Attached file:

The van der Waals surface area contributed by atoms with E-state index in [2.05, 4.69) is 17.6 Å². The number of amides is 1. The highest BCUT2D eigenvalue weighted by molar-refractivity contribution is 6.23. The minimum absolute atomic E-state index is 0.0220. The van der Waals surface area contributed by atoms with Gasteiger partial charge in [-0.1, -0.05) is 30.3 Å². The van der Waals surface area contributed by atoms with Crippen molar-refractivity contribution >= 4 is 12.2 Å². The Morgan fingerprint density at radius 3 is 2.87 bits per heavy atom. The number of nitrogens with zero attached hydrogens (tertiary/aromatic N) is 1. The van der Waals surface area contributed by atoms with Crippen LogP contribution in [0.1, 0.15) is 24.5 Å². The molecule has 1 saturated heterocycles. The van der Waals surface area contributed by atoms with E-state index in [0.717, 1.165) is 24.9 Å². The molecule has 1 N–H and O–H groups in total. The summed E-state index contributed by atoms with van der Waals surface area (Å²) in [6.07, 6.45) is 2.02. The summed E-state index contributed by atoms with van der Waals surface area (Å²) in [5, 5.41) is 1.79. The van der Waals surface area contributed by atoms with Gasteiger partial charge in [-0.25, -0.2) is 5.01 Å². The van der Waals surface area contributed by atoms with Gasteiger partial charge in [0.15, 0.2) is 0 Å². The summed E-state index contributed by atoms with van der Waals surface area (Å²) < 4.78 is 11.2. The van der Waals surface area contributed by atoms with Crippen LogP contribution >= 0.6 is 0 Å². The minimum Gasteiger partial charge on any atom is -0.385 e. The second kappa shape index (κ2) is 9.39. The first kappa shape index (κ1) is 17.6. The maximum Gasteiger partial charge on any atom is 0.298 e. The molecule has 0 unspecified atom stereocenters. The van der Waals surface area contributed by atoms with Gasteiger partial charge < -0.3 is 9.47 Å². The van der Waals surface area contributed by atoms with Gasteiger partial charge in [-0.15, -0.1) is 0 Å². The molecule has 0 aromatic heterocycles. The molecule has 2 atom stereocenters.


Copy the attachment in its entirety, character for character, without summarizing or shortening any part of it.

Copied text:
The van der Waals surface area contributed by atoms with E-state index in [2.05, 4.69) is 17.6 Å². The number of amides is 1. The highest BCUT2D eigenvalue weighted by molar-refractivity contribution is 6.23. The minimum absolute atomic E-state index is 0.0220. The van der Waals surface area contributed by atoms with Gasteiger partial charge in [-0.1, -0.05) is 30.3 Å². The van der Waals surface area contributed by atoms with Crippen molar-refractivity contribution >= 4 is 12.2 Å². The Morgan fingerprint density at radius 3 is 2.87 bits per heavy atom. The number of nitrogens with zero attached hydrogens (tertiary/aromatic N) is 1. The van der Waals surface area contributed by atoms with Crippen LogP contribution in [0.1, 0.15) is 24.5 Å². The molecule has 1 saturated heterocycles. The van der Waals surface area contributed by atoms with E-state index in [0.717, 1.165) is 24.9 Å². The molecule has 1 N–H and O–H groups in total. The summed E-state index contributed by atoms with van der Waals surface area (Å²) in [6.07, 6.45) is 2.02. The summed E-state index contributed by atoms with van der Waals surface area (Å²) in [5, 5.41) is 1.79. The van der Waals surface area contributed by atoms with Gasteiger partial charge in [-0.25, -0.2) is 5.01 Å². The van der Waals surface area contributed by atoms with Gasteiger partial charge in [0.15, 0.2) is 0 Å². The summed E-state index contributed by atoms with van der Waals surface area (Å²) < 4.78 is 11.2. The van der Waals surface area contributed by atoms with Crippen LogP contribution >= 0.6 is 0 Å². The minimum Gasteiger partial charge on any atom is -0.385 e. The second kappa shape index (κ2) is 9.39. The first kappa shape index (κ1) is 17.6. The maximum Gasteiger partial charge on any atom is 0.298 e. The molecule has 0 unspecified atom stereocenters. The van der Waals surface area contributed by atoms with Gasteiger partial charge < -0.3 is 9.47 Å². The van der Waals surface area contributed by atoms with Gasteiger partial charge in [-0.15, -0.1) is 0 Å². The molecule has 0 aromatic heterocycles. The molecule has 2 atom stereocenters.